Instagram is cracking down on animal selfies


Instagram is cracking down on animal selfies

World Animal Protection says there's been a 292 per cent increase in selfies with wild animals since 2014 - and 40 per cent of those showed "bad interactions" like hugging or holding wildlife.

Taking a selfie with a wild animal and uploading it to social media may seem like a harmless thing to do.

Users looking to search for hashtags, used to categorise images on the platform, such as #tigerselfie will be presented with a warning message reading: 'Animal abuse and the sale of endangered animals or their parts is not allowed on Instagram'. Kardashian and her half-sister, model Kendal Jenner, are also regular visitors to the Black Jaguar-White Tiger animal rescue foundation, which houses exotic animals including pumas, lions and jaguars.

"The fact that sloths, caiman, anacondas, and more, are often beaten into submission before being "safe" enough for selfies, is left out of the camera's frame".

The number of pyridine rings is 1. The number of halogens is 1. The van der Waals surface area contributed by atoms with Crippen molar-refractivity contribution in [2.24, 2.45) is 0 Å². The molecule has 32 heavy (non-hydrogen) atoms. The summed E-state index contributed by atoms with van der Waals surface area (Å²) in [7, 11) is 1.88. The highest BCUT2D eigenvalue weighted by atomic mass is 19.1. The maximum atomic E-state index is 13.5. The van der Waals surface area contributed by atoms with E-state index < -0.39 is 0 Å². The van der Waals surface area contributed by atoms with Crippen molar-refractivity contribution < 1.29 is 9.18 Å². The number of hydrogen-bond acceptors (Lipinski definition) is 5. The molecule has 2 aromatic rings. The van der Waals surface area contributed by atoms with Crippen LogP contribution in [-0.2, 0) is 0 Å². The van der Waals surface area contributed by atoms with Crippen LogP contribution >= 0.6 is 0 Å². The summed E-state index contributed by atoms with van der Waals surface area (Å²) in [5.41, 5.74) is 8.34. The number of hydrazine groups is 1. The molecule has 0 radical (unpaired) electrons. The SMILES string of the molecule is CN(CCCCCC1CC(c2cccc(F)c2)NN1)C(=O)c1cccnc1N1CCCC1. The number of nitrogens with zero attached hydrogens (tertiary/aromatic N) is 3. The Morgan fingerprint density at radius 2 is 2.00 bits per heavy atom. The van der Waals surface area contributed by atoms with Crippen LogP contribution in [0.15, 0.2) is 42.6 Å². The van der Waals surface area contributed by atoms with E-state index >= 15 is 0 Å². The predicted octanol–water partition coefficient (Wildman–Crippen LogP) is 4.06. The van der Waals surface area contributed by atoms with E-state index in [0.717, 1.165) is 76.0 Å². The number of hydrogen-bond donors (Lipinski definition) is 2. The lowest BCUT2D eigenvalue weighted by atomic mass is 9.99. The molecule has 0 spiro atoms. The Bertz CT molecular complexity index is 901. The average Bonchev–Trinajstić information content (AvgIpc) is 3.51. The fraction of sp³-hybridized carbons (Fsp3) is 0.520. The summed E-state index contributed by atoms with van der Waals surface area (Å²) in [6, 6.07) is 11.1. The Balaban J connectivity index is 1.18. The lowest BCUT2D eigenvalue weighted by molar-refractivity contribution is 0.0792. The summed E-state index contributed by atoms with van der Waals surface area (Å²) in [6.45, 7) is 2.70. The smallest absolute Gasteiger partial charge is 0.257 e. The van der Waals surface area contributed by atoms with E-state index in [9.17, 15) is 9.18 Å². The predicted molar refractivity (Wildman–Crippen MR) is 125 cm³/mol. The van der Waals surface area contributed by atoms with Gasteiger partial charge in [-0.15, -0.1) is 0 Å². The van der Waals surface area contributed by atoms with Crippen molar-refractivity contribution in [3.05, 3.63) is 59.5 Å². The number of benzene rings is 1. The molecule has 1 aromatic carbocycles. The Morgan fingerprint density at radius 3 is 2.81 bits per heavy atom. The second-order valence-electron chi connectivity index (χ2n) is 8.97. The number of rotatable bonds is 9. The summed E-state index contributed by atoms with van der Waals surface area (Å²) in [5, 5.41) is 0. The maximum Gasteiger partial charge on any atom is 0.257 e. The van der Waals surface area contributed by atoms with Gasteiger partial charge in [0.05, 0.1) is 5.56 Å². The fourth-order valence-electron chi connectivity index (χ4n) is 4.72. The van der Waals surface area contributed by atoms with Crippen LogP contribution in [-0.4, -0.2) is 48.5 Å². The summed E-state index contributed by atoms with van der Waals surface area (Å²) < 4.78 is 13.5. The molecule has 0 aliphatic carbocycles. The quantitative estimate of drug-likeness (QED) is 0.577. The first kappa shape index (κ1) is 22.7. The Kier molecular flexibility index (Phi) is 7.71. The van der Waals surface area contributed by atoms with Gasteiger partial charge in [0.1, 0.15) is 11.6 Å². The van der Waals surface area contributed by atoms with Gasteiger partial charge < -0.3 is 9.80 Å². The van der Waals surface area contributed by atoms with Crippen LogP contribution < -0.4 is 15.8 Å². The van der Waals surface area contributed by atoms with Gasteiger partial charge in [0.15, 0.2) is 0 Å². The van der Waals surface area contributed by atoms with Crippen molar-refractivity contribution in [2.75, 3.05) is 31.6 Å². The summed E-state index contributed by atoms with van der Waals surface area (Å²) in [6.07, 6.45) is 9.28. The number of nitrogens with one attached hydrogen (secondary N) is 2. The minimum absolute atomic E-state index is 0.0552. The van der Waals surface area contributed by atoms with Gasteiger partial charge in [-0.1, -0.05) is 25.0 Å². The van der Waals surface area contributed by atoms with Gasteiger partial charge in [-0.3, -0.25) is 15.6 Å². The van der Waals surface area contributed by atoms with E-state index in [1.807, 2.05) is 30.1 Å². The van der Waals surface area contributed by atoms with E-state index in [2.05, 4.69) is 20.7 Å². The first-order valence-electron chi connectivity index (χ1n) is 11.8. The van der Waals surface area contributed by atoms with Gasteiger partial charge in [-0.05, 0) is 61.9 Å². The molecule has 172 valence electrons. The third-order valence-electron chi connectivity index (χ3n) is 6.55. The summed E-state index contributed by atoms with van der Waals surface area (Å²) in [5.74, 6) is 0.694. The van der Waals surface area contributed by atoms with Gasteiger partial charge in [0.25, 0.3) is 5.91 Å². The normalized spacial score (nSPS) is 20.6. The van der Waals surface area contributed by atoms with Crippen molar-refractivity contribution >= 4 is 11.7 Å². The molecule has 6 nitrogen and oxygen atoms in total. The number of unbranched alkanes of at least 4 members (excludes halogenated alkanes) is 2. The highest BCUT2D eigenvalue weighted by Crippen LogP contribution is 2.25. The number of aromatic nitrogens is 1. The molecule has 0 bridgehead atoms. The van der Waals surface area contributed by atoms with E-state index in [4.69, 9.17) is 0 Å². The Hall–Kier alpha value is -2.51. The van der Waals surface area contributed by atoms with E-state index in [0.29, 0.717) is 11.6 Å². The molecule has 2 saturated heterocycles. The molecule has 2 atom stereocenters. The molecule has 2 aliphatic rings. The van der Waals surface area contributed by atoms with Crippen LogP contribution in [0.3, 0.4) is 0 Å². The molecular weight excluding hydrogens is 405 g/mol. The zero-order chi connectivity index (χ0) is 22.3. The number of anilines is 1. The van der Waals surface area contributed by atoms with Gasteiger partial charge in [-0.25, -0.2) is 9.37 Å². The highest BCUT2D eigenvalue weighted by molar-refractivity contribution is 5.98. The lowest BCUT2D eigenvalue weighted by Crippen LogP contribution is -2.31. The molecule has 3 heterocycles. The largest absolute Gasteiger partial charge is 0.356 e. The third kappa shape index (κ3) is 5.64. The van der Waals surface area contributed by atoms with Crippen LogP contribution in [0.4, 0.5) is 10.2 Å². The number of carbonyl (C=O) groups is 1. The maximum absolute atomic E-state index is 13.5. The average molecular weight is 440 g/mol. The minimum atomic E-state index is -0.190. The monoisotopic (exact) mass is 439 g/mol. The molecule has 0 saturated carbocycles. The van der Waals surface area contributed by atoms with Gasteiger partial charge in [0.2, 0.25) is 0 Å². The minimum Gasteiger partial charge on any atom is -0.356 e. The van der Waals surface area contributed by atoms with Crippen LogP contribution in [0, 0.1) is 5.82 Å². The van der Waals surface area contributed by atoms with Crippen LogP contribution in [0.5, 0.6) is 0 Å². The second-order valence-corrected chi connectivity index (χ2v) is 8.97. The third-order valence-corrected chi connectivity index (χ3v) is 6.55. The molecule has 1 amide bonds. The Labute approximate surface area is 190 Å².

Instagram wants to protect the world's wildlife from an existential threat: selfies. "These animals are taken from their mothers as babies, then secretly kept in filthy, cramped conditions", the report reads.

These warnings now come up on wildlife photos on Instagram.

Organizers hope the small delay will have a large impact.

According to WAP numerous animals who tourists take photos with are stolen from their natural habitat and are then kept in cramped conditions and passed around from tourist to tourist, causing them extreme stress.

Wildlife conservation groups argue animals that users take photos with at tourist sites can actually suffer from human contact.

In many cases, people do not realize that they are interacting with animals that are being mistreated, Allan said.